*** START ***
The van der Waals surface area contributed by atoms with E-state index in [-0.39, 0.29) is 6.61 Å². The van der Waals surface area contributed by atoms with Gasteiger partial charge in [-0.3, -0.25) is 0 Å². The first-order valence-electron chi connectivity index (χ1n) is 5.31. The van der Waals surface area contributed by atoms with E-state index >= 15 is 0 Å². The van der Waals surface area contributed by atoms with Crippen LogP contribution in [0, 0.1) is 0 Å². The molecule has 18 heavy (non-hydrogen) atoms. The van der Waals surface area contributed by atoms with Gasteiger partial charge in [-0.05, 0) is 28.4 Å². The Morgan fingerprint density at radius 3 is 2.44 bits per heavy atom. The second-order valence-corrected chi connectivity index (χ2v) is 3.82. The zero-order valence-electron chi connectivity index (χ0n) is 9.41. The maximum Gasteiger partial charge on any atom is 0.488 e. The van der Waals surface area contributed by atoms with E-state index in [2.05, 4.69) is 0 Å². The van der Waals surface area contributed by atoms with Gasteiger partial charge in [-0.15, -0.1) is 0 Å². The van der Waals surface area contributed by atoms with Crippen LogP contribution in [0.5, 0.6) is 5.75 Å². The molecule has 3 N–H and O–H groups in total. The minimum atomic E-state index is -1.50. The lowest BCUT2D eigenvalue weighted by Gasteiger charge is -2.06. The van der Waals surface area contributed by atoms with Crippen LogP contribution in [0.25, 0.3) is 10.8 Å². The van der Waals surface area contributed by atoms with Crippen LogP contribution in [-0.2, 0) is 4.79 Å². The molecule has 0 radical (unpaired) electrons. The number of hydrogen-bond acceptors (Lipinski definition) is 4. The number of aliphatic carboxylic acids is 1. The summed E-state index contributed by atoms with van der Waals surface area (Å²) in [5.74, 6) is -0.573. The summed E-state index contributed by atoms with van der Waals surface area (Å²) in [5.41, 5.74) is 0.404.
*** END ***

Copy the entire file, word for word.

The van der Waals surface area contributed by atoms with E-state index in [-0.39, 0.29) is 6.61 Å². The van der Waals surface area contributed by atoms with Gasteiger partial charge in [-0.3, -0.25) is 0 Å². The first-order valence-electron chi connectivity index (χ1n) is 5.31. The van der Waals surface area contributed by atoms with E-state index >= 15 is 0 Å². The van der Waals surface area contributed by atoms with Crippen LogP contribution in [0, 0.1) is 0 Å². The molecule has 18 heavy (non-hydrogen) atoms. The van der Waals surface area contributed by atoms with Gasteiger partial charge in [-0.05, 0) is 28.4 Å². The Morgan fingerprint density at radius 3 is 2.44 bits per heavy atom. The second-order valence-corrected chi connectivity index (χ2v) is 3.82. The zero-order valence-electron chi connectivity index (χ0n) is 9.41. The maximum Gasteiger partial charge on any atom is 0.488 e. The van der Waals surface area contributed by atoms with E-state index in [2.05, 4.69) is 0 Å². The van der Waals surface area contributed by atoms with Gasteiger partial charge in [-0.15, -0.1) is 0 Å². The van der Waals surface area contributed by atoms with Crippen LogP contribution in [0.5, 0.6) is 5.75 Å². The molecule has 3 N–H and O–H groups in total. The minimum atomic E-state index is -1.50. The lowest BCUT2D eigenvalue weighted by Gasteiger charge is -2.06. The van der Waals surface area contributed by atoms with Crippen LogP contribution in [0.25, 0.3) is 10.8 Å². The van der Waals surface area contributed by atoms with Crippen LogP contribution in [-0.2, 0) is 4.79 Å². The molecule has 0 radical (unpaired) electrons. The number of hydrogen-bond acceptors (Lipinski definition) is 4. The number of aliphatic carboxylic acids is 1. The summed E-state index contributed by atoms with van der Waals surface area (Å²) in [5.74, 6) is -0.573. The summed E-state index contributed by atoms with van der Waals surface area (Å²) in [5.41, 5.74) is 0.404.